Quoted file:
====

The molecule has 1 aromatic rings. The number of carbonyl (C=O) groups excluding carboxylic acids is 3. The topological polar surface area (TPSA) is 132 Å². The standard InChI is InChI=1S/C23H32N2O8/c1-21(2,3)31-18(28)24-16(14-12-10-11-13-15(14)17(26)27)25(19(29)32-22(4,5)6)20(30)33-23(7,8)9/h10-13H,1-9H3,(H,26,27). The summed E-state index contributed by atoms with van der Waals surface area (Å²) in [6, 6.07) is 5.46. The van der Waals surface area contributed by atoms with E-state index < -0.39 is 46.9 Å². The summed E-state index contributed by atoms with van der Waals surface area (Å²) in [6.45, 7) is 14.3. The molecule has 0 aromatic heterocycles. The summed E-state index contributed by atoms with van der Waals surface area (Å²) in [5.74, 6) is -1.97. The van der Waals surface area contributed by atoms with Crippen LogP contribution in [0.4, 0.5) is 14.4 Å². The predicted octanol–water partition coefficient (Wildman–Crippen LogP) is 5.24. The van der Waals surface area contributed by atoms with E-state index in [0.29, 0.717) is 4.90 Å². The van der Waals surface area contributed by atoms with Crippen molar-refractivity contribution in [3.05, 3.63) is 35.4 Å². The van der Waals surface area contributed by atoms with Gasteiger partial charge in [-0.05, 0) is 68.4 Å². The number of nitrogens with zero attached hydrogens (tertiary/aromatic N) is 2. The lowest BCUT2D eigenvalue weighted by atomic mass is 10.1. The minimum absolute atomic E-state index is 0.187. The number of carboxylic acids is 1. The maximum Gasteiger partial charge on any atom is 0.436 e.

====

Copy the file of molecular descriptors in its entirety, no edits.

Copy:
The molecule has 1 aromatic rings. The number of carbonyl (C=O) groups excluding carboxylic acids is 3. The topological polar surface area (TPSA) is 132 Å². The standard InChI is InChI=1S/C23H32N2O8/c1-21(2,3)31-18(28)24-16(14-12-10-11-13-15(14)17(26)27)25(19(29)32-22(4,5)6)20(30)33-23(7,8)9/h10-13H,1-9H3,(H,26,27). The summed E-state index contributed by atoms with van der Waals surface area (Å²) in [6, 6.07) is 5.46. The van der Waals surface area contributed by atoms with E-state index < -0.39 is 46.9 Å². The summed E-state index contributed by atoms with van der Waals surface area (Å²) in [6.45, 7) is 14.3. The molecule has 0 aromatic heterocycles. The summed E-state index contributed by atoms with van der Waals surface area (Å²) in [5.74, 6) is -1.97. The van der Waals surface area contributed by atoms with Crippen LogP contribution in [0.4, 0.5) is 14.4 Å². The predicted octanol–water partition coefficient (Wildman–Crippen LogP) is 5.24. The van der Waals surface area contributed by atoms with E-state index in [0.29, 0.717) is 4.90 Å². The van der Waals surface area contributed by atoms with Crippen molar-refractivity contribution in [3.05, 3.63) is 35.4 Å². The van der Waals surface area contributed by atoms with Gasteiger partial charge in [-0.05, 0) is 68.4 Å². The number of nitrogens with zero attached hydrogens (tertiary/aromatic N) is 2. The lowest BCUT2D eigenvalue weighted by atomic mass is 10.1. The minimum absolute atomic E-state index is 0.187. The number of carboxylic acids is 1. The maximum Gasteiger partial charge on any atom is 0.436 e.